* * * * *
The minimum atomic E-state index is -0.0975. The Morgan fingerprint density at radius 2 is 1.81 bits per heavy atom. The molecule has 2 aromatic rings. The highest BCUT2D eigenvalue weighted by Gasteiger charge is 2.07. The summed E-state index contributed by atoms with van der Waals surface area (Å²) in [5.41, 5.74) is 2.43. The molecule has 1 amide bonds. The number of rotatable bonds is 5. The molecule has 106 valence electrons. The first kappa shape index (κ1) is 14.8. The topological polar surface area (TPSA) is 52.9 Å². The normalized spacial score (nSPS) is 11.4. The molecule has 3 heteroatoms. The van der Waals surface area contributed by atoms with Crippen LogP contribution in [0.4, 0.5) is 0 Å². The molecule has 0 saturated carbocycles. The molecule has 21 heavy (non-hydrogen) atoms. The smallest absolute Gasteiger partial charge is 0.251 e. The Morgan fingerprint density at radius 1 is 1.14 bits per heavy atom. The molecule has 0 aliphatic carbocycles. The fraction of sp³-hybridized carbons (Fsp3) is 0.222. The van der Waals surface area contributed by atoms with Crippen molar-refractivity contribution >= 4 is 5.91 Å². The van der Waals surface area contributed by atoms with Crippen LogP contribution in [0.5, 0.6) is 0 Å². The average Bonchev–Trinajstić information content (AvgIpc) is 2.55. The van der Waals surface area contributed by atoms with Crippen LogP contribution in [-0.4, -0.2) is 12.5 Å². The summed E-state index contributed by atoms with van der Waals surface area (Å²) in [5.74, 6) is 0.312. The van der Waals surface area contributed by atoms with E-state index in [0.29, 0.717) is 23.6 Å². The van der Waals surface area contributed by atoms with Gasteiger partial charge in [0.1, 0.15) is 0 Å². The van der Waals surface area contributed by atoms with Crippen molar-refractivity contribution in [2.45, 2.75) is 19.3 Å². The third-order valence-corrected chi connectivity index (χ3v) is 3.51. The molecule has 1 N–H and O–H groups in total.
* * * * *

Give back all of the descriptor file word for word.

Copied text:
The minimum atomic E-state index is -0.0975. The Morgan fingerprint density at radius 2 is 1.81 bits per heavy atom. The molecule has 2 aromatic rings. The highest BCUT2D eigenvalue weighted by Gasteiger charge is 2.07. The summed E-state index contributed by atoms with van der Waals surface area (Å²) in [5.41, 5.74) is 2.43. The molecule has 1 amide bonds. The number of rotatable bonds is 5. The molecule has 106 valence electrons. The first kappa shape index (κ1) is 14.8. The topological polar surface area (TPSA) is 52.9 Å². The normalized spacial score (nSPS) is 11.4. The molecule has 3 heteroatoms. The van der Waals surface area contributed by atoms with Crippen LogP contribution in [0.4, 0.5) is 0 Å². The molecule has 0 saturated carbocycles. The molecule has 21 heavy (non-hydrogen) atoms. The smallest absolute Gasteiger partial charge is 0.251 e. The Morgan fingerprint density at radius 1 is 1.14 bits per heavy atom. The molecule has 0 aliphatic carbocycles. The fraction of sp³-hybridized carbons (Fsp3) is 0.222. The van der Waals surface area contributed by atoms with Crippen molar-refractivity contribution >= 4 is 5.91 Å². The van der Waals surface area contributed by atoms with Crippen LogP contribution in [0.5, 0.6) is 0 Å². The average Bonchev–Trinajstić information content (AvgIpc) is 2.55. The van der Waals surface area contributed by atoms with Crippen LogP contribution in [-0.4, -0.2) is 12.5 Å². The summed E-state index contributed by atoms with van der Waals surface area (Å²) in [5.74, 6) is 0.312. The van der Waals surface area contributed by atoms with E-state index in [0.29, 0.717) is 23.6 Å². The van der Waals surface area contributed by atoms with Gasteiger partial charge in [0.1, 0.15) is 0 Å². The van der Waals surface area contributed by atoms with Crippen molar-refractivity contribution in [2.45, 2.75) is 19.3 Å². The third-order valence-corrected chi connectivity index (χ3v) is 3.51. The molecule has 1 N–H and O–H groups in total.